08 Mar How to Maintain Your Granite or Marble Hearth
A marble or granite hearth can be a wonderful way for homeowners to add beauty and style to their property. However, like any beautiful investment, the right stonework requires regular maintenance and care to continue looking its best. After all, something as simple as a water ring from a glass could be enough to leave stains if you’re not ready to clean your surface as quickly as possible.
Often, a marble or granite hearth will act as more than just a focal point for a room. It can also be a place where people display their possessions or gather for a conversation. Since your hearth is more than just a decoration, here are a few tips on how to protect and maintain it.
1. Clean Spills Instantly
The easiest way to avoid a disaster with a marble or granite hearth is to clean up spills as soon as they happen. The porous surface of a granite or marble hearth can mean that stains happen quickly when someone accidentally knocks a glass of water or wine over. Hopefully, your hearth won’t be exposed to an excessive number of spills, particularly if you ask your visitors to keep their drinks elsewhere. However, it’s important to remember to soak up a spill with a clean cloth or sponge whenever they happen.
2. Stick to the Basics
Because your marble or granite hearth won’t be exposed to as many potential stains as a marble worktop or a granite floor, you should find that cleaning is usually a simple process. Generally, all you’ll need to do is make sure that you wipe down the surface with some warm water and a cleaning cloth when you’re tidying your home.
Simply dust over the surface with a dry piece of fabric, then gently scrub at any stains you might notice with warm water. A small amount of dish soap might help to remove stubborn stains but remember to rinse it away thoroughly before you dry the surface again. A good buffing with a soft piece of a material can also help to restore granite or marble to its original shine.
3. Know the Value of Baking Soda
If for some reason, there’s a stain on your granite hearth that you’re struggling to remove, such as a particularly stubborn piece of soot, or something sticky, then you might need to use something more specialised than dish soap. Remember that you should never use harsh chemicals or bleach with your marble or granite surfaces – no matter how frustrated you feel with a tricky mark. These substances can corrode the stone and damage your beautiful natural finish.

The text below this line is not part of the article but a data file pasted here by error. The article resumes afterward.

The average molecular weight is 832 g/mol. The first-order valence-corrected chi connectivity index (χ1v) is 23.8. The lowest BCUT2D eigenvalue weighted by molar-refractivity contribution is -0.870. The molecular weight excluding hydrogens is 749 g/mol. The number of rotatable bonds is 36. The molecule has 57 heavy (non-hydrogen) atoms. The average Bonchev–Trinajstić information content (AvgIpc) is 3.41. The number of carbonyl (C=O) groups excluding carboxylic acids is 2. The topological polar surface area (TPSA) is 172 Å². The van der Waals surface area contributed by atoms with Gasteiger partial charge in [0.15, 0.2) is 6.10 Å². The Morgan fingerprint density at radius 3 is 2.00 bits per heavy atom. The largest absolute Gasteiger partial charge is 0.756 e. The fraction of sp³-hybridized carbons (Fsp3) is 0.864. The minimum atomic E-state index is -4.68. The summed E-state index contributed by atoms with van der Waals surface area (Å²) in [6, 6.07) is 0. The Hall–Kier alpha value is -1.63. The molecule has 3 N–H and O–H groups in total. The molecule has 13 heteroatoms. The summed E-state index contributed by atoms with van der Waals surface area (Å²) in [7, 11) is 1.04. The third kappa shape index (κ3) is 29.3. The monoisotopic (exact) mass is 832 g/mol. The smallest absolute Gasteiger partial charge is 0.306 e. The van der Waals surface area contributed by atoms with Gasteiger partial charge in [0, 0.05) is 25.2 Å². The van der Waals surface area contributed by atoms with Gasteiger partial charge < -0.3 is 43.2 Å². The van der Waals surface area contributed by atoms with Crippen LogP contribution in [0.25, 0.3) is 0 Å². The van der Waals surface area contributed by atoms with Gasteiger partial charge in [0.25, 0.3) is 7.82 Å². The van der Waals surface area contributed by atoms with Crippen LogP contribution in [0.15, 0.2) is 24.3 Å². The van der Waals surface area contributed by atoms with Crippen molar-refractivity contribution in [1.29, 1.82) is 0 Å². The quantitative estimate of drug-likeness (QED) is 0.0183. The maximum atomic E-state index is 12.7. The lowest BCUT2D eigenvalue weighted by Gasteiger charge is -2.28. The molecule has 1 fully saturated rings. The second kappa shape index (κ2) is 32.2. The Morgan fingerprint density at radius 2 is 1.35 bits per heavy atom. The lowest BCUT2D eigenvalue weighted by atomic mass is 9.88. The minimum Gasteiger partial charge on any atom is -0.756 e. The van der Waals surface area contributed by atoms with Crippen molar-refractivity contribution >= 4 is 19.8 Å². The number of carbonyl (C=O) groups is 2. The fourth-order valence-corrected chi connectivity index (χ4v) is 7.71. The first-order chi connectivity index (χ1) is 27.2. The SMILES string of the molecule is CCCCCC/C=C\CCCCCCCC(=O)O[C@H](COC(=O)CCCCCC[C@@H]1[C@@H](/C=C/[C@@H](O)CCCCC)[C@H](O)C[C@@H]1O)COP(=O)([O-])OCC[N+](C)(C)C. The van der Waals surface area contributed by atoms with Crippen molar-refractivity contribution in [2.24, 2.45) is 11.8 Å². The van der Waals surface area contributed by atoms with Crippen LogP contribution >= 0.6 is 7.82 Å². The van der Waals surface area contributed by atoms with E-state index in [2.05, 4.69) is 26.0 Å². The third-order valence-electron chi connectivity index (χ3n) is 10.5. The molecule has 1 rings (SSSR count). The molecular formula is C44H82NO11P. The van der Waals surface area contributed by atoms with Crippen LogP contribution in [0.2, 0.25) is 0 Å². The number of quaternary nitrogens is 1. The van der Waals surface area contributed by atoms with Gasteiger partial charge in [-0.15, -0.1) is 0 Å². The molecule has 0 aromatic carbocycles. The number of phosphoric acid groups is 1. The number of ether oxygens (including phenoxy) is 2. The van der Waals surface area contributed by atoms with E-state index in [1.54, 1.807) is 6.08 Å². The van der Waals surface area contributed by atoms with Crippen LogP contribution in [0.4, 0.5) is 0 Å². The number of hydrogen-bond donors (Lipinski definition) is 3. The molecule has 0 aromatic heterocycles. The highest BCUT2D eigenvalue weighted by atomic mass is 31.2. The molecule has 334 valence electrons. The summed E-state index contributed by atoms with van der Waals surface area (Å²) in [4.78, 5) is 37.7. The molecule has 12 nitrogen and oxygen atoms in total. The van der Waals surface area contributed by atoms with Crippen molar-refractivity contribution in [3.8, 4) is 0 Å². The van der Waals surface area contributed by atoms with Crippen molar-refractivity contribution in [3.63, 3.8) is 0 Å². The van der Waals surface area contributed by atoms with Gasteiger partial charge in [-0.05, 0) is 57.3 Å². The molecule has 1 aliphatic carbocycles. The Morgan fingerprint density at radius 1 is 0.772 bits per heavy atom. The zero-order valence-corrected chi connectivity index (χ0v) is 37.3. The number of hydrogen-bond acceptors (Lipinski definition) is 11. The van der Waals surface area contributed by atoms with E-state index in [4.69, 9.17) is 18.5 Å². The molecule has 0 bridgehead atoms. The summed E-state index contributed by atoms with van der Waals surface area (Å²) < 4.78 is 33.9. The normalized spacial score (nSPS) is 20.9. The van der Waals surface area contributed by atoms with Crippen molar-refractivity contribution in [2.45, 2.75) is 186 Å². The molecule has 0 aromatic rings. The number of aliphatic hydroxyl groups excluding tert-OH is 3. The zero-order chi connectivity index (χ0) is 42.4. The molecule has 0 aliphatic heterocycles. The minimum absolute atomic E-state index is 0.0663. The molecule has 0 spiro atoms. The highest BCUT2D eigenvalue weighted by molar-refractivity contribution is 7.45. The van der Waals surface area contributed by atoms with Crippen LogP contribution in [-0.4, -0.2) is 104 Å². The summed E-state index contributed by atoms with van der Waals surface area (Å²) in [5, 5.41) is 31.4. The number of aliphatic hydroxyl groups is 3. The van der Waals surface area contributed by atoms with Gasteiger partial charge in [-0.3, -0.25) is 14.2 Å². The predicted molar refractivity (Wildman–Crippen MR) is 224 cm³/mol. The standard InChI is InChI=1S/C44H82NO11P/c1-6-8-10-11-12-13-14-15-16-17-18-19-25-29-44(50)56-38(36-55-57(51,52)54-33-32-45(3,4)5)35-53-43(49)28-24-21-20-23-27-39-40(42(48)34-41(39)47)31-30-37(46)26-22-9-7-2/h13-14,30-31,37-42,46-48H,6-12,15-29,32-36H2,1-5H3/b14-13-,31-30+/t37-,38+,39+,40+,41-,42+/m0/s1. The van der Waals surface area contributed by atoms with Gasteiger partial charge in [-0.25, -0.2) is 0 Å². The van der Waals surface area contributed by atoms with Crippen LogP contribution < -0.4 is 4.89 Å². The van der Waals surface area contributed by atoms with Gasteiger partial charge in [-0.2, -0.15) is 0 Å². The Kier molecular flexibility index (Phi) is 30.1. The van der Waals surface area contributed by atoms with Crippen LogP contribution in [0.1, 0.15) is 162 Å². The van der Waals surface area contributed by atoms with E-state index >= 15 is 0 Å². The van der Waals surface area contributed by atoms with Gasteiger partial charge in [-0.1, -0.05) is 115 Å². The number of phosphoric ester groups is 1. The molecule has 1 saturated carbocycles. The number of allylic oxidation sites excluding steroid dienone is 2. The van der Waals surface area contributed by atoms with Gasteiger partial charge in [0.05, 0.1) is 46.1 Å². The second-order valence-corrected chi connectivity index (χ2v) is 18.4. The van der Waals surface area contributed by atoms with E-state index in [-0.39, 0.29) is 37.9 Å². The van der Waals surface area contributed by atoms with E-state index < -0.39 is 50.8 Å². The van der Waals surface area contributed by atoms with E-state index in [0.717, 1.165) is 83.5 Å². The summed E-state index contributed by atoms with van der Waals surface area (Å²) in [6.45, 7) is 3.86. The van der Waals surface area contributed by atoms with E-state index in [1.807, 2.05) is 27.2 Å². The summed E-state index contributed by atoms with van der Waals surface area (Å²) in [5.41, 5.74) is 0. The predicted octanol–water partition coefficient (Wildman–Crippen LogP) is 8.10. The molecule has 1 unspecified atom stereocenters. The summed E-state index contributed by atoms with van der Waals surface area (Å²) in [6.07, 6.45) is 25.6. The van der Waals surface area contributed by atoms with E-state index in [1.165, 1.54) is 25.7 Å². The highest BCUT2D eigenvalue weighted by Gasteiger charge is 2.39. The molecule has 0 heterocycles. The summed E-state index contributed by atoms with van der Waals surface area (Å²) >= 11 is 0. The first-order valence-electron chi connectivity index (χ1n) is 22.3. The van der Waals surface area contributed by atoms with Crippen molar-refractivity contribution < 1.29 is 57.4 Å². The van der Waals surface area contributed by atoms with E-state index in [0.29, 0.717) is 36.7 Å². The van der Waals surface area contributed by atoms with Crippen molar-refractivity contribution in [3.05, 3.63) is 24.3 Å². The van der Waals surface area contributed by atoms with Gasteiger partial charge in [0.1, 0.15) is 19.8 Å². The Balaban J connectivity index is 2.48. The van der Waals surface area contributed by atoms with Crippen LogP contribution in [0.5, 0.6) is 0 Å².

A baking soda poultice can be a good alternative to harsh cleaning solutions. Simply mix a small amount of water with baking powder until it creates a thick paste. Spread it over the stain, and apply a clean cloth, then wait for the cloth to dry. Once the poultice has set, pull the cloth away from the stone and you should lift the stain with it. Then, all you need to do is carefully wash away any residue.
4. Consider Using a Sealant
A sealant can be a great way to protect your marble or granite hearth from unnecessary damage. While the tips above will help you to clean your stone after its already been stained, a sealant can be a proactive method to stop stains from setting in the first place. Your marble or granite supplier may be able to suggest a reputable sealant that you can use. You can also ask them for advice on how to safely apply it.
Remember, before you apply any sealant or treatment to your marble or granite hearth, do a spot test first. On an inconspicuous area, apply the treatment as directed and wait to see if any discolouration or etching occurs.
5. Hire a Stone Care Professional
Finally, the simplest and most effective way to ensure that your marble or granite continues to look its best for as long as possible is to access the help of the experts. If you try all the tips outlined above, and you still think that your hearth doesn’t look as good as it did when it was first installed, then a stone care professional might be able to help.
Experts in the stone maintenance world will know all the tricks and secrets to removing stains from any marble or granite component in your home, without harming the look or texture of the stone.